showstringspaces=false,
  basicstyle=\footnotesize\ttfamily,
  keywordstyle=\bfseries\color{green!40!black},
  commentstyle=\itshape\color{purple!40!black},
  identifierstyle=\color{blue},
  stringstyle=\color{orange},
  aboveskip=-0.5\baselineskip,
  }
\lstset{escapechar=@, style=customc}

\begin{tabular}{p{6cm} p{6.5cm}}
%\multicolumn{2}{c}{}\\
\hline
This is the TestAndSet atomic operation example implemented in C code. 
It takes a lock and sets it to true. 
The test is the return value of the function. This is usually used
in a while loop. The lock is initialised to false. If it is true, 
it will return true and the loop will not break. &
%
\begin{lstlisting}
   bool TestAndSet(bool *lock) {
     bool local = *lock;
     *lock = true;
     return local;
   }
\end{lstlisting}
\\ \hline
This is the Swap atomic operation example implemented in C code. 
It takes a lock and a key
of type bool. The lock will be initialised to false.
It will then swap the values of these variables, and if the value of
lock was false, the key will now become false, and you can exit the loop 
where the key variable is the loop condition, which was initialised to 
true. &
\begin{lstlisting}
  void Swap(bool *lock, bool *key) {
     bool local = *lock;
     *lock = *key;
     *key = local;
   }
\end{lstlisting} 
\\ \hline
%\multicolumn{2}{c}{}
\end{tabular}
\end{document}

mwe

share|improve this answer
    
You should be commended for your answer, but keep in mind that new users must be somewhat educated as to how the site works; I always refrain from posting an answer until a proper MWE (if appropriate) has been posted by the OP. If you don't, what will prevent the OP from again not posting an MWE with his/her next question? –  Jubobs Apr 9 at 15:10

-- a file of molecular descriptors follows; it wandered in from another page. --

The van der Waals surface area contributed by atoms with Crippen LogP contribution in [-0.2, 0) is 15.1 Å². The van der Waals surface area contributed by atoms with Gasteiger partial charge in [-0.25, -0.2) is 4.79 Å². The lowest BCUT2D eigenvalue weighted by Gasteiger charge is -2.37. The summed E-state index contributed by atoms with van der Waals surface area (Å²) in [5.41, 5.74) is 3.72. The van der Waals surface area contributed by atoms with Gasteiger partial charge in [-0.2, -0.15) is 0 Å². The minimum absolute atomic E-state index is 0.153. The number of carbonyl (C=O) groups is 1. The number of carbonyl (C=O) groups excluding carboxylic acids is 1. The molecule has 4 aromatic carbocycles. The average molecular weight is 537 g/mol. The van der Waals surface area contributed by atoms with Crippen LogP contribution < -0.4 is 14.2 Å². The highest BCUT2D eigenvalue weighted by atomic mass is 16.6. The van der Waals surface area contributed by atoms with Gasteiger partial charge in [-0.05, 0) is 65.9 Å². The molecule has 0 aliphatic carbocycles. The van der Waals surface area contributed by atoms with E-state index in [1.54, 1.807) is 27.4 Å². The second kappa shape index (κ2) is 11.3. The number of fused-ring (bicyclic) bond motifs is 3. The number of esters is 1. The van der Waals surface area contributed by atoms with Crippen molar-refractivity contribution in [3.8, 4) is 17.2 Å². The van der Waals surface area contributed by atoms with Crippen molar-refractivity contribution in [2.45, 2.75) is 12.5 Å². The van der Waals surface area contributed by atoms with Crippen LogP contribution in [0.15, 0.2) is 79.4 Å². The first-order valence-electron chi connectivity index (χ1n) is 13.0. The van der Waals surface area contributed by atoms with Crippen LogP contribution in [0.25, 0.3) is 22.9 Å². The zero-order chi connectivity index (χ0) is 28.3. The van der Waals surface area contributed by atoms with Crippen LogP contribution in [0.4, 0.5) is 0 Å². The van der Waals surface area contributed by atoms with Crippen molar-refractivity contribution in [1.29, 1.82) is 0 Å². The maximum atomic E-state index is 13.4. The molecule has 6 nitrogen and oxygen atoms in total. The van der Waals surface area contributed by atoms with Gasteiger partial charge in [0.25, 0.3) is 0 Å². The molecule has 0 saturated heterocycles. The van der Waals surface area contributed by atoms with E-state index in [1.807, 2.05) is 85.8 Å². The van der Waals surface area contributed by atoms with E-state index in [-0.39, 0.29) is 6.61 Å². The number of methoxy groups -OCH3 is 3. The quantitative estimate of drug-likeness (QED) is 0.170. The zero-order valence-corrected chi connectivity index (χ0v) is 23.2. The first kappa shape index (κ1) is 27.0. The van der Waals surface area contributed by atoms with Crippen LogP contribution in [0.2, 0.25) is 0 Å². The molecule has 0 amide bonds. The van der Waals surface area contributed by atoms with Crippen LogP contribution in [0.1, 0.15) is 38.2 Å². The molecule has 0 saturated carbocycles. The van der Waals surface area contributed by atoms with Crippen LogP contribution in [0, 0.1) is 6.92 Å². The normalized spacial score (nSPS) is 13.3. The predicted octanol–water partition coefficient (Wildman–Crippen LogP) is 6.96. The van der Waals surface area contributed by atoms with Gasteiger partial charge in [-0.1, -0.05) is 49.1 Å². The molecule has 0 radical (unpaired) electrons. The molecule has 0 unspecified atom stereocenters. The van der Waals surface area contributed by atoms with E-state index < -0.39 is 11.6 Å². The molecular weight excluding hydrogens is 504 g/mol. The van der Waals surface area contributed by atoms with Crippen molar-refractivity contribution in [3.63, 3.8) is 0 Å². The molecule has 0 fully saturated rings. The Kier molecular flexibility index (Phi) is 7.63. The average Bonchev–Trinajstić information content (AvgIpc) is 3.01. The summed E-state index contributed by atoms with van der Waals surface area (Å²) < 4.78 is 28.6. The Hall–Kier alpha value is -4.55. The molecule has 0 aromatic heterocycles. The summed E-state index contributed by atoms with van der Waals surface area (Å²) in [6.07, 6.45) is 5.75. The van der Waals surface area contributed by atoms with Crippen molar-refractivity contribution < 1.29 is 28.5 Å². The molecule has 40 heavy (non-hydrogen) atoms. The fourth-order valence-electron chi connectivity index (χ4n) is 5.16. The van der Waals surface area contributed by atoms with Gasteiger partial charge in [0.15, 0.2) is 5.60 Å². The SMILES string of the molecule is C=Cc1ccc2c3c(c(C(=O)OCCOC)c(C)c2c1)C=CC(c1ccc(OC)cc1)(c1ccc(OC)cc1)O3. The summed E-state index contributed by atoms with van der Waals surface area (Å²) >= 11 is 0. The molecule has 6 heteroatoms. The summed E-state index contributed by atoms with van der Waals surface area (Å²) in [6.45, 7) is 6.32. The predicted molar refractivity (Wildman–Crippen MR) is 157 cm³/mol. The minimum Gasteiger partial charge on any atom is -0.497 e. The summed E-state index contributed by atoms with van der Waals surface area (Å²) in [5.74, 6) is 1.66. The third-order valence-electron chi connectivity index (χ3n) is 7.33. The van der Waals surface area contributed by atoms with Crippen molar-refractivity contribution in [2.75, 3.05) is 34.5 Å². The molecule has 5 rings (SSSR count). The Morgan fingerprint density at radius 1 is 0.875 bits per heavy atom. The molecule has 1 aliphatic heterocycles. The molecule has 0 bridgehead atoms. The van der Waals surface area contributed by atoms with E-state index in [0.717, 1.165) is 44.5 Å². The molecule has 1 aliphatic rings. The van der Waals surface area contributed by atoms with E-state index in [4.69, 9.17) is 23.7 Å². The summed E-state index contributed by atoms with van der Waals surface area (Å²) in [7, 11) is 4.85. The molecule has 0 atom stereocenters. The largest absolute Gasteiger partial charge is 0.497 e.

@Jubobs I don't understand what you mean with MWE and that... Malipivo: I tried that before and it seemed like something was caching between each change of that code so that with each change and rerender/recompile it got worse, making the text in the left column go down more. It would only act normal if I deleted the lstlisting completely, even when I had the right column as a p as well... I find it very hard to debug errors in LaTeX... hmm I'll try this and get back to you! –  Simon Apr 9 at 18:52
1  
MWE is meta.tex.stackexchange.com/questions/228/…, we are/were missing the fully compilable document starting with \documentclass... and ending with \end{document}, it saves time to the solvers to actually start working on the problem. –  Malipivo Apr 9 at 18:56
    
Oh okey. I realised that when I saw your answer, so I understand that. Will think about it until next time! The problem though is that my code works now for some reason... I don't know why. I moved my .tex file to a new location to just safely restart without other related cached files but didn't try it straight away. It feels like the problem in the beginning was related to that somehow because the distance kept increasing when I switch from l to m{} (or something else) as right column, and then back. So as I switched it increased distance, but switching back didn't decrease. –  Simon Apr 9 at 20:03
    
The typeset source code doesn't behave like text with several lines, it is a larger box and therefore affecting vertical placing and spacing differently. We usually wrap boxes into \fbox to see how they exactly fit in the page. –  Malipivo Apr 9 at 20:07